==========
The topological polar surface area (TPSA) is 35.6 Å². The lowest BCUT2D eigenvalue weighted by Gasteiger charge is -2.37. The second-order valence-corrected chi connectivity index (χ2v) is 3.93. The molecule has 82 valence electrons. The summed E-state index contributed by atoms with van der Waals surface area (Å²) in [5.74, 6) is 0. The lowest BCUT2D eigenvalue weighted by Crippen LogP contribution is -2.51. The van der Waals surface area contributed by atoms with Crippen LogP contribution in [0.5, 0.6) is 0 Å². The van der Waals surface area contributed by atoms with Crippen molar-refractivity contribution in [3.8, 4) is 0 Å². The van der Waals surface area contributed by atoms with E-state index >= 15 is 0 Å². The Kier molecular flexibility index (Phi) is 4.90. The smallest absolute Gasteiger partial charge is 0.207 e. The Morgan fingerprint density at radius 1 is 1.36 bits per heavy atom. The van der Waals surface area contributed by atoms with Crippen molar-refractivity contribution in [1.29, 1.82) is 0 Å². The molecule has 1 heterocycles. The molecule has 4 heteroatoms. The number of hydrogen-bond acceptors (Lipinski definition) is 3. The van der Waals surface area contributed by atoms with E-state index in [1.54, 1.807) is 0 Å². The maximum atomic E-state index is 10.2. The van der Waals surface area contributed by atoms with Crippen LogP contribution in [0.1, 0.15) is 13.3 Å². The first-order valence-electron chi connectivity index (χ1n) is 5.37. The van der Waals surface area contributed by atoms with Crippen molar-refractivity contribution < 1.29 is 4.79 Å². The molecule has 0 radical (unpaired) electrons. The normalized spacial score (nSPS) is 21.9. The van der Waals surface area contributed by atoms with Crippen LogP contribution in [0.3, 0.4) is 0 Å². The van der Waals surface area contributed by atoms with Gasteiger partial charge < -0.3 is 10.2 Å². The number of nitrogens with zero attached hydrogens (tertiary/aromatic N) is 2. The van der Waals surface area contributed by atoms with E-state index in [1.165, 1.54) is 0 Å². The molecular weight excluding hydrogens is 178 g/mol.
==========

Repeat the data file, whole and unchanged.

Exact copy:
The topological polar surface area (TPSA) is 35.6 Å². The lowest BCUT2D eigenvalue weighted by Gasteiger charge is -2.37. The second-order valence-corrected chi connectivity index (χ2v) is 3.93. The molecule has 82 valence electrons. The summed E-state index contributed by atoms with van der Waals surface area (Å²) in [5.74, 6) is 0. The lowest BCUT2D eigenvalue weighted by Crippen LogP contribution is -2.51. The van der Waals surface area contributed by atoms with Crippen LogP contribution in [0.5, 0.6) is 0 Å². The van der Waals surface area contributed by atoms with Crippen molar-refractivity contribution in [3.8, 4) is 0 Å². The van der Waals surface area contributed by atoms with E-state index >= 15 is 0 Å². The Kier molecular flexibility index (Phi) is 4.90. The smallest absolute Gasteiger partial charge is 0.207 e. The Morgan fingerprint density at radius 1 is 1.36 bits per heavy atom. The van der Waals surface area contributed by atoms with Crippen molar-refractivity contribution in [1.29, 1.82) is 0 Å². The molecule has 1 heterocycles. The molecule has 4 heteroatoms. The number of hydrogen-bond acceptors (Lipinski definition) is 3. The van der Waals surface area contributed by atoms with E-state index in [1.54, 1.807) is 0 Å². The maximum atomic E-state index is 10.2. The van der Waals surface area contributed by atoms with Crippen LogP contribution in [0.1, 0.15) is 13.3 Å². The first-order valence-electron chi connectivity index (χ1n) is 5.37. The van der Waals surface area contributed by atoms with Crippen molar-refractivity contribution < 1.29 is 4.79 Å². The molecule has 0 radical (unpaired) electrons. The normalized spacial score (nSPS) is 21.9. The van der Waals surface area contributed by atoms with Crippen LogP contribution in [0.3, 0.4) is 0 Å². The van der Waals surface area contributed by atoms with Gasteiger partial charge < -0.3 is 10.2 Å². The number of nitrogens with zero attached hydrogens (tertiary/aromatic N) is 2. The van der Waals surface area contributed by atoms with E-state index in [1.165, 1.54) is 0 Å². The molecular weight excluding hydrogens is 178 g/mol.